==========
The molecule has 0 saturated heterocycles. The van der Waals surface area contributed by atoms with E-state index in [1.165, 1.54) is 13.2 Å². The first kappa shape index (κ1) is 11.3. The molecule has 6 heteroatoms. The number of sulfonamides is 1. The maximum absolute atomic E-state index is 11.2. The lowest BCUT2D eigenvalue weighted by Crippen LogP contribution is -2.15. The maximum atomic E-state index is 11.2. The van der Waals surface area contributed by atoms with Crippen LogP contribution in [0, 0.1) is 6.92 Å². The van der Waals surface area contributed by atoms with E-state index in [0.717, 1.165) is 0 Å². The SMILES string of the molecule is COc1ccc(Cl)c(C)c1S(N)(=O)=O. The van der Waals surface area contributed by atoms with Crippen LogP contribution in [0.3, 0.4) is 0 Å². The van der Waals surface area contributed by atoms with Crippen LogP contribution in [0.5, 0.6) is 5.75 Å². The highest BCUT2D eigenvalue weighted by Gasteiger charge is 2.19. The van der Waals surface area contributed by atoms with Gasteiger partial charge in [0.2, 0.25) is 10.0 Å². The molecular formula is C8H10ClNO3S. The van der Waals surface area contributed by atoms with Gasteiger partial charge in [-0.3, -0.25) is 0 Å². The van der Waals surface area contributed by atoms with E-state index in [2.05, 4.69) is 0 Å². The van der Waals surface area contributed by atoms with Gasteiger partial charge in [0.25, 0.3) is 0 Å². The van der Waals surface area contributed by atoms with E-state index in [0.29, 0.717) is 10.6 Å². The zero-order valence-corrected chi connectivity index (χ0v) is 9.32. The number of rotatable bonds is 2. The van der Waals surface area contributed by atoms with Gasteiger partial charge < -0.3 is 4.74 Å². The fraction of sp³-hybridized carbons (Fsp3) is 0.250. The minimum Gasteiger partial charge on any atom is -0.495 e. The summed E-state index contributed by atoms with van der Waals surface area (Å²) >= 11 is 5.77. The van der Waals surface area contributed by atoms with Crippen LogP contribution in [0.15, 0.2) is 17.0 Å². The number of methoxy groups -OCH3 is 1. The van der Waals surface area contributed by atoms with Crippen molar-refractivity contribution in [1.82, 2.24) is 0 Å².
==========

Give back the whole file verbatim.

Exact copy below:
The molecule has 0 saturated heterocycles. The van der Waals surface area contributed by atoms with E-state index in [1.165, 1.54) is 13.2 Å². The first kappa shape index (κ1) is 11.3. The molecule has 6 heteroatoms. The number of sulfonamides is 1. The maximum absolute atomic E-state index is 11.2. The lowest BCUT2D eigenvalue weighted by Crippen LogP contribution is -2.15. The maximum atomic E-state index is 11.2. The van der Waals surface area contributed by atoms with Crippen LogP contribution in [0, 0.1) is 6.92 Å². The van der Waals surface area contributed by atoms with E-state index in [0.717, 1.165) is 0 Å². The SMILES string of the molecule is COc1ccc(Cl)c(C)c1S(N)(=O)=O. The van der Waals surface area contributed by atoms with Crippen LogP contribution in [0.3, 0.4) is 0 Å². The van der Waals surface area contributed by atoms with Crippen LogP contribution in [0.5, 0.6) is 5.75 Å². The highest BCUT2D eigenvalue weighted by Gasteiger charge is 2.19. The van der Waals surface area contributed by atoms with Gasteiger partial charge in [0.2, 0.25) is 10.0 Å². The molecular formula is C8H10ClNO3S. The van der Waals surface area contributed by atoms with Gasteiger partial charge in [-0.3, -0.25) is 0 Å². The van der Waals surface area contributed by atoms with E-state index in [2.05, 4.69) is 0 Å². The van der Waals surface area contributed by atoms with Gasteiger partial charge in [0.25, 0.3) is 0 Å². The van der Waals surface area contributed by atoms with E-state index in [0.29, 0.717) is 10.6 Å². The zero-order valence-corrected chi connectivity index (χ0v) is 9.32. The number of rotatable bonds is 2. The van der Waals surface area contributed by atoms with Gasteiger partial charge < -0.3 is 4.74 Å². The fraction of sp³-hybridized carbons (Fsp3) is 0.250. The minimum Gasteiger partial charge on any atom is -0.495 e. The summed E-state index contributed by atoms with van der Waals surface area (Å²) >= 11 is 5.77. The van der Waals surface area contributed by atoms with Crippen LogP contribution in [0.15, 0.2) is 17.0 Å². The number of methoxy groups -OCH3 is 1. The van der Waals surface area contributed by atoms with Crippen molar-refractivity contribution in [1.82, 2.24) is 0 Å².